Followed by that I sat with one boy who is completely avoiding and covering his feelings, as the only way he’s ever dealt with any heartache.  The only way to bridge the gap with him is to mostly focus on surface things and really spend time trying to dig just a little deeper.  When you dig a little deeper you realize he’s scared to death.  I slept with him in my bed last night and he thrashed all night with nightmares.  Yelling, punching, and screaming.  His brain processes his pain at night.  His subconscious cannot hide.  I finally pulled him toward me and he latched on as though his entire world was falling away from him.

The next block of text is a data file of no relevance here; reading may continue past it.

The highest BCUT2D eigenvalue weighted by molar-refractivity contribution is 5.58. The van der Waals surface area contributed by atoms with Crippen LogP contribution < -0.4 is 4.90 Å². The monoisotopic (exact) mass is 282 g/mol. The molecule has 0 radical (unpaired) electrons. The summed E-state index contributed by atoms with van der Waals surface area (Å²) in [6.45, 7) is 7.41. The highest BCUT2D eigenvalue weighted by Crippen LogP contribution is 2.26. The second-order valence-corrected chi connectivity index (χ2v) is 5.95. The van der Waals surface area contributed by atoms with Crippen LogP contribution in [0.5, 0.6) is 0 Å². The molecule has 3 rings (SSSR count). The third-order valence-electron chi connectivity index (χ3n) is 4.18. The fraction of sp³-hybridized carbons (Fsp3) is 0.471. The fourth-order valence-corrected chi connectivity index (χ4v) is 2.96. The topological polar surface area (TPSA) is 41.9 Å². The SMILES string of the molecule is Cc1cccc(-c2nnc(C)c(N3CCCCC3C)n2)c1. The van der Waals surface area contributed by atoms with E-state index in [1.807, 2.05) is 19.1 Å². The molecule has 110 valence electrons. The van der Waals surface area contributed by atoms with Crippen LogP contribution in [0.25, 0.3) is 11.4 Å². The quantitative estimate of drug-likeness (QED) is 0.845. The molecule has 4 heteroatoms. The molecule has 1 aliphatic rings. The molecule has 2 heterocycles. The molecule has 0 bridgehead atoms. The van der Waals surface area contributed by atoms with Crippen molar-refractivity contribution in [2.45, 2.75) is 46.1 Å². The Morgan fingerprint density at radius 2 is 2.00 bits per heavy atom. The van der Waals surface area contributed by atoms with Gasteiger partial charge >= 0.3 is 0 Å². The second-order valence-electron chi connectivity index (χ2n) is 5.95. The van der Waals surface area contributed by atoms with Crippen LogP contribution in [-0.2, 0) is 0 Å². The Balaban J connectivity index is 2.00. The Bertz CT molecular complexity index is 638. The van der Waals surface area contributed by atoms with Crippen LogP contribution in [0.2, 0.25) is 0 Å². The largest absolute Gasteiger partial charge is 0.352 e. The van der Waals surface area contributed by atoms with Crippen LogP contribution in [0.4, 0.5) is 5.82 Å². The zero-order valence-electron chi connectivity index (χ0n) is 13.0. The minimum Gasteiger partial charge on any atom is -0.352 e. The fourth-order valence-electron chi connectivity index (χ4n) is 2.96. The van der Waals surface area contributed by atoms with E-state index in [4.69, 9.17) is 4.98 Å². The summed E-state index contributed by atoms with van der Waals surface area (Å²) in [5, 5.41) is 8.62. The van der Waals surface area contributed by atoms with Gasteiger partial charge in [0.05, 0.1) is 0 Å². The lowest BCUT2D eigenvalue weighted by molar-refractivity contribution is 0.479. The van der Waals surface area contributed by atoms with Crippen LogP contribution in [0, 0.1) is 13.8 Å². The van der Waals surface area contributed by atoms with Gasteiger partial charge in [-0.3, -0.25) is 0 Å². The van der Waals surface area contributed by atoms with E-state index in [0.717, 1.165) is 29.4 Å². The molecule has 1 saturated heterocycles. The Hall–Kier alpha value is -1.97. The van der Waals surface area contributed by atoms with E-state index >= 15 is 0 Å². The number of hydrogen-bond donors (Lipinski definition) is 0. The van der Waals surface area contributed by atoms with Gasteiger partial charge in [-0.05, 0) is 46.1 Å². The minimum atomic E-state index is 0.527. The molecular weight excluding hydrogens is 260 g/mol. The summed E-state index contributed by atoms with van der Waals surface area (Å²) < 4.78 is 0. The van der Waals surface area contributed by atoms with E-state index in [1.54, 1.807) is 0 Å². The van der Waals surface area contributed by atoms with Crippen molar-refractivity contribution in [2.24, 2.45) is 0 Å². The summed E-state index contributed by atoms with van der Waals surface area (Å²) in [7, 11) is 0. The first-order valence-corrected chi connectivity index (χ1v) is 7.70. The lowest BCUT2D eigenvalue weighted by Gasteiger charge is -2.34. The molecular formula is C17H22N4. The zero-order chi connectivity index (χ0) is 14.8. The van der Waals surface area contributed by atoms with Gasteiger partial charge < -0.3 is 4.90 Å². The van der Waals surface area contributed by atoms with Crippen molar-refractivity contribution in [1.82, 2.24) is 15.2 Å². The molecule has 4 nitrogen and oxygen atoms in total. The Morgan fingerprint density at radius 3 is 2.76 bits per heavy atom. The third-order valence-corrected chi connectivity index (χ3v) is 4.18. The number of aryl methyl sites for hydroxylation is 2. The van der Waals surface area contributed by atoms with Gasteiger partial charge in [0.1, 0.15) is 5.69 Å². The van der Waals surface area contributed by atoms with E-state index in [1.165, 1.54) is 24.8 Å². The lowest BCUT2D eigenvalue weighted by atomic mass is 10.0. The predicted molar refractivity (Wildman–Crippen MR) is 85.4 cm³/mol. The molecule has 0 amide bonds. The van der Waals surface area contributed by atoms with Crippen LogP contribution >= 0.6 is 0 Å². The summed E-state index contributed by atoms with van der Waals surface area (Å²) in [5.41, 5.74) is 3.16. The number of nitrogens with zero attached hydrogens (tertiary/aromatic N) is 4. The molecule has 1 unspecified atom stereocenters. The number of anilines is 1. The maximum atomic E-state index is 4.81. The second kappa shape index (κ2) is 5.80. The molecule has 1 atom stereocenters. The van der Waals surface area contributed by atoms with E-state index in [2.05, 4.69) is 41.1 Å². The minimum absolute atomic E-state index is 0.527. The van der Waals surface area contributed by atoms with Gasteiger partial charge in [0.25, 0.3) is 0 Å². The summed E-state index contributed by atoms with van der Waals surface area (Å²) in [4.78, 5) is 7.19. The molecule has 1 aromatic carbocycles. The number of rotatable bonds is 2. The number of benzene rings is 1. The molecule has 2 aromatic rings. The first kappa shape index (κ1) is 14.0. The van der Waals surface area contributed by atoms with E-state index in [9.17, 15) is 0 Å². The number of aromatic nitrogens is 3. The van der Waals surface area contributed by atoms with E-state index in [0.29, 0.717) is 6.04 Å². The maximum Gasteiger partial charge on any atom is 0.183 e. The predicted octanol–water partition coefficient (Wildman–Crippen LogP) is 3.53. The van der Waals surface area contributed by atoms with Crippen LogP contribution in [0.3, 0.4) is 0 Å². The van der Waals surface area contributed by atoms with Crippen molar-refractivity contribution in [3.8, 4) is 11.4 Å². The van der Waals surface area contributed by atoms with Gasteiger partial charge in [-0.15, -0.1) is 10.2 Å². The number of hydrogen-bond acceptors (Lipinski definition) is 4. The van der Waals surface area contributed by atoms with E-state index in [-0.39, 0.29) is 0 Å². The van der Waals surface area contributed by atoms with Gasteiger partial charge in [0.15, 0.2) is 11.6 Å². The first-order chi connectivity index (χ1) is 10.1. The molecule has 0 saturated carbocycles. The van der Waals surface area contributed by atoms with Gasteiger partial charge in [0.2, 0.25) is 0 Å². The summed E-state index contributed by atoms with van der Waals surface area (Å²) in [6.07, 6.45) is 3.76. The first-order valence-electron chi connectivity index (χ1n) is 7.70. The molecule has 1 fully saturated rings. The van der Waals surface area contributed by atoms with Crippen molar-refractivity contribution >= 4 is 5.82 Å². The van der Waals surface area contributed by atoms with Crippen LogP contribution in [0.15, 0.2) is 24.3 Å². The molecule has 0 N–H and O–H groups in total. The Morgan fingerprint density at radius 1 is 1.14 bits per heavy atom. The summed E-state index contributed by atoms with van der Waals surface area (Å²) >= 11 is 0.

Another boy who drew on the feelings board that he would like the two of us to tell a few more people that he’s gay.  AIMG_2045 few people in his class.  When I tell him that his teacher already knows he starts wailing too.  And he wants to become angry with me as though I had something to do with all of this.  He wants to hit me and then I hug him and he too melts in to my body begging for me to heal him.  I pull him close to my breasts because that’s all I know to do.  And I can feel the pain radiating between the two of us.  Like hot coals burning through our chests.  We are so broken.  And we want answers.  He falls asleep beside me and I break because I know that you cannot comfort him the way that I can because your bond is not the same.  It’s different with him.  He has always favored me.  And I become scornful that I would be required to be away from him at all.  That I will be walking away from him in his darkest hours.  How can this be okay?!?